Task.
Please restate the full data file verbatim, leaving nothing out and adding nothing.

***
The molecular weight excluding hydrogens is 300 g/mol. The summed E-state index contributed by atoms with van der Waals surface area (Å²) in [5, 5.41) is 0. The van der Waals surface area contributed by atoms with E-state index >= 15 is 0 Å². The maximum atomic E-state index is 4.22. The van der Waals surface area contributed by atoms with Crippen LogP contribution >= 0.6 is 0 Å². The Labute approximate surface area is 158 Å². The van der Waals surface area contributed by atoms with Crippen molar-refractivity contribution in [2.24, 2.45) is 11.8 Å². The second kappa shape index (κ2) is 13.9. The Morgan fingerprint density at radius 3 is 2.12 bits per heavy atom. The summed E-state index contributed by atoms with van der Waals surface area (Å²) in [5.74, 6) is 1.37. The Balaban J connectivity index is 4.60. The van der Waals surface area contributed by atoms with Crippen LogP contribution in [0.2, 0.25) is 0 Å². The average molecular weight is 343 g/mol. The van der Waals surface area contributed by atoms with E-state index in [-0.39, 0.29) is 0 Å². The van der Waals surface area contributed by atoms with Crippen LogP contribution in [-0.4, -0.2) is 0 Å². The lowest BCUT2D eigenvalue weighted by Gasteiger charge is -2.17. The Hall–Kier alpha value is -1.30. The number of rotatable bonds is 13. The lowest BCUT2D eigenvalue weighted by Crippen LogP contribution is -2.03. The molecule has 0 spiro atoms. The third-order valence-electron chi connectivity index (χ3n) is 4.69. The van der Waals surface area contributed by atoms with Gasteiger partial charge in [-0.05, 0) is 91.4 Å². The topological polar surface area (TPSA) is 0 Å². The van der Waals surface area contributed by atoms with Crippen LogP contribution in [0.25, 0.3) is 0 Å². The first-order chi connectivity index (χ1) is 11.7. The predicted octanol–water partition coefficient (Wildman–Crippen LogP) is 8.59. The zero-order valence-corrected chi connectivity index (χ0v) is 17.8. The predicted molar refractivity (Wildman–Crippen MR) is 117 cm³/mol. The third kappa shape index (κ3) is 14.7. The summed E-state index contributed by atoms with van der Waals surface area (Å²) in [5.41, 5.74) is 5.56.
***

The molecular weight excluding hydrogens is 300 g/mol. The summed E-state index contributed by atoms with van der Waals surface area (Å²) in [5, 5.41) is 0. The van der Waals surface area contributed by atoms with E-state index >= 15 is 0 Å². The maximum atomic E-state index is 4.22. The van der Waals surface area contributed by atoms with Crippen LogP contribution >= 0.6 is 0 Å². The Labute approximate surface area is 158 Å². The van der Waals surface area contributed by atoms with Crippen molar-refractivity contribution in [2.24, 2.45) is 11.8 Å². The second kappa shape index (κ2) is 13.9. The Morgan fingerprint density at radius 3 is 2.12 bits per heavy atom. The summed E-state index contributed by atoms with van der Waals surface area (Å²) in [5.74, 6) is 1.37. The Balaban J connectivity index is 4.60. The van der Waals surface area contributed by atoms with Crippen LogP contribution in [0.2, 0.25) is 0 Å². The average molecular weight is 343 g/mol. The van der Waals surface area contributed by atoms with E-state index in [-0.39, 0.29) is 0 Å². The van der Waals surface area contributed by atoms with Crippen LogP contribution in [-0.4, -0.2) is 0 Å². The lowest BCUT2D eigenvalue weighted by Gasteiger charge is -2.17. The Hall–Kier alpha value is -1.30. The number of rotatable bonds is 13. The lowest BCUT2D eigenvalue weighted by Crippen LogP contribution is -2.03. The molecule has 0 spiro atoms. The third-order valence-electron chi connectivity index (χ3n) is 4.69. The van der Waals surface area contributed by atoms with Gasteiger partial charge in [-0.05, 0) is 91.4 Å². The topological polar surface area (TPSA) is 0 Å². The van der Waals surface area contributed by atoms with Crippen LogP contribution in [0.25, 0.3) is 0 Å². The first-order chi connectivity index (χ1) is 11.7. The predicted octanol–water partition coefficient (Wildman–Crippen LogP) is 8.59. The zero-order valence-corrected chi connectivity index (χ0v) is 17.8. The predicted molar refractivity (Wildman–Crippen MR) is 117 cm³/mol. The third kappa shape index (κ3) is 14.7. The summed E-state index contributed by atoms with van der Waals surface area (Å²) in [5.41, 5.74) is 5.56.